New Delhi

Parul Gupta, Extending the Line, 2013, ink-jet print, 36 × 32". From the series “Extending the Line,” 2013–. From “Phenomenology of Perception,” 2015.

Parul Gupta, Extending the Line, 2013, ink-jet print, 36 × 32". From the series “Extending the Line,” 2013–. From “Phenomenology of Perception,” 2015.

“Phenomenology of Perception”

Parul Gupta, Extending the Line, 2013, ink-jet print, 36 × 32". From the series “Extending the Line,” 2013–. From “Phenomenology of Perception,” 2015.

The thread was as taut as a tightrope, showing no hint of a quiver as it wound itself past two nails and turned a corner. Not even its shadowy doppelgänger dared heave. Elsewhere, a fine crack in the wall practiced to deceive. On closer examination, it revealed itself as a thread, blending in, chameleonlike, with its surroundings. It strung onlookers along, leading them to one of Parul Gupta’s photographs. Then, as if by magic, it seemed to pop up briefly within the frame, only to vanish again.

These spatial drawings reflect Gupta’s keen interest in observing what transpires when a line transcends the boundaries of a sheet of paper and continues its journey in space. Works from the Delhi-based artist’s series “Extending the Line,” 2013–, were on view as one of three solo presentations put together by curator Meenakshi Thirukode in an exhibition of South Asian women artists under the umbrella title “Phenomenology of Perception.” Rounding out the trio were Nurjahan Akhlaq from Pakistan and Bangladeshi Yasmin Jahan Nupur. In juxtaposing these three artists, Thirukode underlined their common concern with the link between drawing or collage and architectural spaces through abstraction and Minimalism.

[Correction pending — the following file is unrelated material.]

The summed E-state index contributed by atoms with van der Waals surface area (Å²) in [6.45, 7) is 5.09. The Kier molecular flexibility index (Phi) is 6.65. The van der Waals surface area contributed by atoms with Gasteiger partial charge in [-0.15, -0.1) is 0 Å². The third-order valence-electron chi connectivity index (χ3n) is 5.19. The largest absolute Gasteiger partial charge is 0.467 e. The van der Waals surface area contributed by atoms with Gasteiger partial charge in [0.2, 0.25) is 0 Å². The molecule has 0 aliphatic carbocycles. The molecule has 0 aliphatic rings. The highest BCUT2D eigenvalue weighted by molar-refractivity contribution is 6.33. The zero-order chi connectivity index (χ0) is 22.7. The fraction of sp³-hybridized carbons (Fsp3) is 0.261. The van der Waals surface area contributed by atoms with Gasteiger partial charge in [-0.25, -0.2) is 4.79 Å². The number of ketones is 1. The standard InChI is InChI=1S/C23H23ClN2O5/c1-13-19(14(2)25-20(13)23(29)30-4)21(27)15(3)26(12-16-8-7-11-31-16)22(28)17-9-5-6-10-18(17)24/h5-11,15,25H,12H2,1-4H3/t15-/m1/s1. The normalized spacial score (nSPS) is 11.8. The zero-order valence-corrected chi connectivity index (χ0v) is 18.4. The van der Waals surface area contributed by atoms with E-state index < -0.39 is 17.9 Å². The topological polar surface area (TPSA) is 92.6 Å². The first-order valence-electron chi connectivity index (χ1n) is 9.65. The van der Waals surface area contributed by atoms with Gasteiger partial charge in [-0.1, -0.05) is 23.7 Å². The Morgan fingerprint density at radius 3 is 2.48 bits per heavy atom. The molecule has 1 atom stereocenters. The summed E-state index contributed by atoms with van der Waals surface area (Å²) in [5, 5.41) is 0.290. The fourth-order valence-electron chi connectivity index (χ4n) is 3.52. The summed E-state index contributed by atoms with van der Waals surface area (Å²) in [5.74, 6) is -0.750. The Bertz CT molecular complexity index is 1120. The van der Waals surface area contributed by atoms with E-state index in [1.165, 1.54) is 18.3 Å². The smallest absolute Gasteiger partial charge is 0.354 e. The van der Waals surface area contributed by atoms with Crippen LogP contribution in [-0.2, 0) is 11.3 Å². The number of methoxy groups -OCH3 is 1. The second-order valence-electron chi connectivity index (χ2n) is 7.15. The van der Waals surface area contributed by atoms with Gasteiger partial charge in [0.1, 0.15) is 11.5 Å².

The title of the show is taken from the 1945 book by French philosopher Maurice Merleau-Ponty, in which he dwelt on the foundational role perception plays in understanding and engaging with the world, and the body’s centrality to this encounter. We find a phenomenological bent in all three artists’ work. Gupta experiments with movements of the body in relation to architectural spaces; her work evinces a preoccupation with the ways in which, as she puts it, “we perceive the environment we inhabit and what happens when a subtle shift is made in things which we have been used to see in a certain way. Does that subtle shift make us question our knowledge or our knowing, and how?”

These questions appear to find an echo in Akhlaq’s use of collage, a technique that has historically denoted discontinuity and disjuncture. Her images are sourced from secondhand art books found in Lahore’s old bazaars, which she splices into strips before putting them back together, albeit with subtle shifts. This reassembling can lead to an almost imperceptible displacement of the features of what might be a Mogul princess, as in Broken Beauty, 2015, or a more noticeable and orderly remix of a scene with courtiers and horses from a Persian miniature, as seen in Coded Weave, 2015. The structuring of some of the images evokes the modernist grid, with its resistance to narrative in favor of an aspiration toward an absolute visuality. But Akhlaq’s approach also references the rigor of traditional miniature painting, in which the grid is used to achieve realistic perspectives.

A sensitive use of line also manifests itself in some Untitled drawings of 2015 by Jahan Nupur. Her amorphous or geometric objects, enshrined in the center of the paper, are created with a painstaking application of paint. Subtle shading lends these ambiguous motifs a sculptural sense of volume and animal-like furriness. Her interest in ecology is reflected in her delicate watercolors Memory of the Earth (Fire), 2015, and Memory of the Earth (Frozen), 2014. In these works, evocative of tongues of fire and chunks of ice, her patient and almost meditative handling of paint speaks of a slowing-down of time as she goes about the process of reconstructing memories. All three artists use the nuanced play of light and line and shifts in shading and shadow to interrogate our very notions of perception. One starts to wonder: Are the tricks they play on our imagination through these devices in the service of some more elaborate deception?

Meera Menezes